Another possibility, generate a random quiz, using Mathster’s UKMT Mathematics Challenge Online Quiz. Choose Junior, Intermediate or Senior and one of three difficulty levels; you can also choose the number of questions, a time limit and the order the questions are presented in – random or in order of difficulty.

UKMT Mathster

UK Maths Challenge Online Quiz – Mathster


Team Challenge

Links for students, including advice for young mathematicians are provided on Mathematics for Students. Further outstanding resources from UKMT include the Team Challenge resources.

The UK Maths Challenges are included on the Problems & Activities page.

For more sources of multiple choice questions see this post.

Daisy C Multiple Choice

Daisy Christodoulou on Multiple Choice Questions


Mathematical Miscellany #11

Desmos Geometry
An exciting space to watch! Chancing upon this tweet I saw that indeed we have an exciting possibility here as Desmos does Geometry! Early days right now and this is still in early beta.

Have a play – it’s very easy to use. There are some examples to investigate. Excellent to have vectors as an option in the line tool and I like the way that once a line or segment is drawn construction options are available.

See the Desmos blog post The Desmos Geometry Tool. Such a thoughtful post. Reading it reminded me why this is one of the few websites I use on a daily basis to help my students learn.

First, our goals are different than those embodied by most of those other tools. When we design products, we design first for students who struggle with math and we assume they may also struggle with technology. We strive for a student’s first creation with our tools to feel effortless and joyful. For that reason, our geometry tool has a far shorter list of features than some of those above. We will carefully expand that list over time, never trading power for ease-of-use.

I have always said that what I like about Desmos is the ease of use. A young student can just ask for a graph of a straight line and my Year 13s can play with Polar Curves for example.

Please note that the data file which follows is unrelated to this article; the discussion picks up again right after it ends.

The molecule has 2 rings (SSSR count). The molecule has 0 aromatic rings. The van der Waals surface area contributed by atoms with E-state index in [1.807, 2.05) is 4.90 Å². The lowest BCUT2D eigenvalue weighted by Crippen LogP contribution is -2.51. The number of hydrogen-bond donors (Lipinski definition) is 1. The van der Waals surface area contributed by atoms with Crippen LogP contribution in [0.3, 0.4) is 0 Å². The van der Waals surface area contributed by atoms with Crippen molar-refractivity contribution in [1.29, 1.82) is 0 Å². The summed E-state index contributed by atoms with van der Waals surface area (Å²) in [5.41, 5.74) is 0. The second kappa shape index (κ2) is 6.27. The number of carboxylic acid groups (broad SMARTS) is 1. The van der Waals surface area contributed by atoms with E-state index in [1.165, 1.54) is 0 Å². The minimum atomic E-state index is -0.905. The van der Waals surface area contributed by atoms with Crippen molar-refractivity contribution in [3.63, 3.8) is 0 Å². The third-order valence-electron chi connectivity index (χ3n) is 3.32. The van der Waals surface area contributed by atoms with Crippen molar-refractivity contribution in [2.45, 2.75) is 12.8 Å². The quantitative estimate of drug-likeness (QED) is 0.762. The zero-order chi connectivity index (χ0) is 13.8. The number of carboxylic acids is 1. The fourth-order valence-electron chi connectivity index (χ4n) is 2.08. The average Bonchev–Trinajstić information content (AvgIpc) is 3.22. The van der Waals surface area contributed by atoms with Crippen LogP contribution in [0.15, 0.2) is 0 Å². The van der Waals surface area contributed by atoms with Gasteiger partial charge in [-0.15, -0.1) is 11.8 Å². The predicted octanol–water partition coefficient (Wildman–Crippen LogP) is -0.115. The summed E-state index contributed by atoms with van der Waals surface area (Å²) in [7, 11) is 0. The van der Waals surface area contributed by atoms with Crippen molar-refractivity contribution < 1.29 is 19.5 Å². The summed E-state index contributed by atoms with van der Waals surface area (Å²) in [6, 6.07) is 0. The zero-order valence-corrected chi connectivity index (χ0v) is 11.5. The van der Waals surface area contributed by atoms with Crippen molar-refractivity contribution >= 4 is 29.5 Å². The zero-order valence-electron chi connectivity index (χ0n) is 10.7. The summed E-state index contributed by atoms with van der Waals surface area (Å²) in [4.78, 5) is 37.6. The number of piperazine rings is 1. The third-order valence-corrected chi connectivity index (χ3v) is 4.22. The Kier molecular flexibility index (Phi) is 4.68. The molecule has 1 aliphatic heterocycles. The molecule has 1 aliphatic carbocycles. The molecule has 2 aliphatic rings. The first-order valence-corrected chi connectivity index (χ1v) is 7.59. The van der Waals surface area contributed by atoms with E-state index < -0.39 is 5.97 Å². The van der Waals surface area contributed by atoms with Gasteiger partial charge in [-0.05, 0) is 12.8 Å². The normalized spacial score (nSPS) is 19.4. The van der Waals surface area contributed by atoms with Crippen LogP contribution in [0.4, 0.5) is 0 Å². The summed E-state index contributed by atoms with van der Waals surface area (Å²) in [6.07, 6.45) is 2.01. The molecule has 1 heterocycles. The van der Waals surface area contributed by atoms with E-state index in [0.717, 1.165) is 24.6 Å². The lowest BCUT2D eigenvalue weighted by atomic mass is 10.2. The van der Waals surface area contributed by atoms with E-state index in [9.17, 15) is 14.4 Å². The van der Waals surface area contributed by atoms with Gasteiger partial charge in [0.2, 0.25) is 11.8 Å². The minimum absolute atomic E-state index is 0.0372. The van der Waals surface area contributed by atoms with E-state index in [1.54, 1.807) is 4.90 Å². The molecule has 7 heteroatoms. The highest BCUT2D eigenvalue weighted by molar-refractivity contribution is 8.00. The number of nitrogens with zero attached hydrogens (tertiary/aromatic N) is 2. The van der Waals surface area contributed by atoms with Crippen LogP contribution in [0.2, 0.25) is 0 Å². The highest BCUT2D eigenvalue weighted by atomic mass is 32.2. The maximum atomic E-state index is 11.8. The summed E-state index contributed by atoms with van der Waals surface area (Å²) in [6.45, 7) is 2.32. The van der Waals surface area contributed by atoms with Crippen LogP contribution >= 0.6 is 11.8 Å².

With revision for examinations very much in mind at this time of year, have a look at Tying it together, a bundle from Underground Mathematics which looks at efficient revision for mathematics; to quote Underground Mathematics: “The resources in this bundle encourage students to bring together their experiences in multiple areas of mathematics, helping to reveal and reinforce connections between a variety of mathematical ideas and problem solving strategies”. (And note the free webinar on April 19th looking at revising effectively and sharing resources for AS revision.)


Being very conscious of our first students aiming for grade 9 GCSE I particularly like the fluency exercise Pick a Card which will be a great way to revise Quadratic Functions, linking together many student experiences in Algebra, functions and graphs. What’s the shared area for these two circles, another resource  in this bundle illustrates so well how a good diagram can help.


Pick a card is a Fluency Exercise, Note that you can search resources in many ways including by type.
(More on Underground Mathematics).


Staying with the subject of exam revision, The Learning Scientists have an important post here on studying with Retrieval Practice. For further valuable resources to support study techniques see the excellent downloadable materials on study strategies. Note how each strategy is backed up by research.
study-strategies-research

retrieval-practice-learning-scientists


MEI Maths Item of the Month example

From MEI this curriculum mapping for their Maths Items of the month resources is a great resource, both for GCSE and A Level. (This has been added to the A Level Resources page.)


See all Mathematical Miscellany compilations.


A Level (16-18) Resources – STEM Learning

STEM Learning hosts hundreds of Mathematics resources, resister free here. Log in to STEM Learning to download any of the resources here.

For the new A Level Specifications from STEM Learning comes this A level mathematics resource packages. To quote STEM Learning “Each resource has been hand-picked to cover key subject content in Pure, Mechanics and Statistics, as well as meet the overarching themes of mathematical argument, language, proof, problem solving and modelling.”

The package includes resources covering all the sections in the subject content given for Pure, Mechanics and Statistics in the Department for Education’s document: Mathematics AS and A level content. The references I have added to the images are those used in that subject content document.

STEM Learning A kevel mathematics resource packages

STEM Learning A kevel mathematics resource packages

Indices – Odd one out. Susan Wall

Each section begins with a reminder of the subject content and leads to several resources selected by STEM Learning, Have a look at Algebra: Indices, linear and quadratic functions for example.

Marking from Further Indices

I see some resources from Susan Wall’s excellent resources. (Resources from Susan Wall can be found in this Active A Level Mathematics collection on STEM Learning.) I do like marking activities such as the one illustrated here and have used many such resources successfully.